Adam Morgan:

Upper management, when they're looking on, who's going to be the next creative director, it's, do they have a creative vision? When they come to meetings, when they come and represent creativity, is there a vision, is there a plan? Do they express leadership and showing where we need to go and how we're going to get there? And understanding the why and the how and the what. All of those things, that's what you need to do when you have a vision. So that's number three, creating a vision.

Adam Morgan:

Number four, presenting and selling. So one time years ago, my kids asked me what I was really good at, and I thought deeply about it, and I thought, "You know what? I'm really good at meetings. That's what it is, that's what I do." Honestly, I can say most of my job of being a creative leader for the last decade is, I have six to eight meetings a day. I'm talking with people, whether it's managing down with the team, managing sideways with peers or managing up to the board, whatever that is, that's what I'm doing. I'm in meetings.

Adam Morgan:

So you just have to understand, your job as a creative leader is to present, to sell, to present, to sell, and you have to be able to own the room. Again, you can't just back off and sit back and let things happen, because the reality is, at the leadership table, decisions are made in those rooms, in those meetings. And if you're going to be the defender of design, the champion of creativity, you have to be there and you have to be present, and you have to be, not aggressive, but you just need to be engaged. And you need to be able to present and understand and speak their language, and talk about things, and then bring it back to the vision and plan and then sell and say, "Here's why, and here's what we're going to do. And here's how we're going to make it happen," and get people excited. Part of presenting and selling is really motivating people. That's really what it comes down to. You can't be passive. You're like a salesperson. You have to get them excited. You have to motivate them and show them the vision and get them going and altogether. You have to become a great presenter and part of meetings.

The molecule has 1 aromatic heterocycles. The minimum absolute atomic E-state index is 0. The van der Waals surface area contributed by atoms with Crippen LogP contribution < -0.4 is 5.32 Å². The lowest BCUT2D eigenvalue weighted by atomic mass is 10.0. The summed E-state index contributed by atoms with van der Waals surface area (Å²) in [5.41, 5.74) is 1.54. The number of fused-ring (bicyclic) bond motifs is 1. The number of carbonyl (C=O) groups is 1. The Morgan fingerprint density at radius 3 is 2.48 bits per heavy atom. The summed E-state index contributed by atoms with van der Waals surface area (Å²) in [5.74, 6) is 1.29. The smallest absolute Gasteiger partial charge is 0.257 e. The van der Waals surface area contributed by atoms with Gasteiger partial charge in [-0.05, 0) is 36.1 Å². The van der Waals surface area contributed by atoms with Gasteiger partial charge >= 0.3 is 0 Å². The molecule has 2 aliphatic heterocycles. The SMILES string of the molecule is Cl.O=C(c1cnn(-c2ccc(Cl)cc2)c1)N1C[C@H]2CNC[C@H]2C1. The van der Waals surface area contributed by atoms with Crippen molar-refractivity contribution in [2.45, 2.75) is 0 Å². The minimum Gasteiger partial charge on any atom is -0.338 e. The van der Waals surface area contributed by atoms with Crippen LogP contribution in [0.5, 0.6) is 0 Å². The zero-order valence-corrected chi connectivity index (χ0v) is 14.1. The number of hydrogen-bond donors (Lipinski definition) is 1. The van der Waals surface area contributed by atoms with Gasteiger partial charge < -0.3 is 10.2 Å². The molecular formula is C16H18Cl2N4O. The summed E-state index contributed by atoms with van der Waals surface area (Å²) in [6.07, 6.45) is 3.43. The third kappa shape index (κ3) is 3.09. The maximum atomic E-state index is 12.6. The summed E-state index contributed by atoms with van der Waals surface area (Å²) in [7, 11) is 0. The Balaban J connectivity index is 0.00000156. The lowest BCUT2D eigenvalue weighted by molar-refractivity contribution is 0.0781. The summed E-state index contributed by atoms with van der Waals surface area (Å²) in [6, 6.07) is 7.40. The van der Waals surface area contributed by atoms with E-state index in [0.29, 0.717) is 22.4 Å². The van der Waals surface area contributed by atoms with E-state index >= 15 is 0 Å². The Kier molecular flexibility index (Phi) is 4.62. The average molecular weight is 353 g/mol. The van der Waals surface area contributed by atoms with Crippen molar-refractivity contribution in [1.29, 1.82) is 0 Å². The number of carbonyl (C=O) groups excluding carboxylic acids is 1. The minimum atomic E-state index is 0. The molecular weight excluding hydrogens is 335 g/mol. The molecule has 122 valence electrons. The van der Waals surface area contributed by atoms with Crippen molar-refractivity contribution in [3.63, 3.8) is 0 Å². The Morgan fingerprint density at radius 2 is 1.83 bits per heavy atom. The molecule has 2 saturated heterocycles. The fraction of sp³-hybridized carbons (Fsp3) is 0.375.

Adam Morgan:

All right. Number five. Everything we've talked about so far has been all the work managing up and sideways. Now we get to the process of managing the team a little bit. And I call this managing the creative machine because, really as a leader, your job is to set up the systems and the structure and the process and the environment. You have to get all of those things figured out. To give an opportunity for those who are on your team, the writers, designers, the videographers, whoever they are, for them to have the space and the environment to be able to create amazing stuff, right? It's not going to happen on its own. In normal business, business doesn't understand creativity very well, and it doesn't create the environment and the process and the pieces for that to happen. That's your job.

Adam Morgan: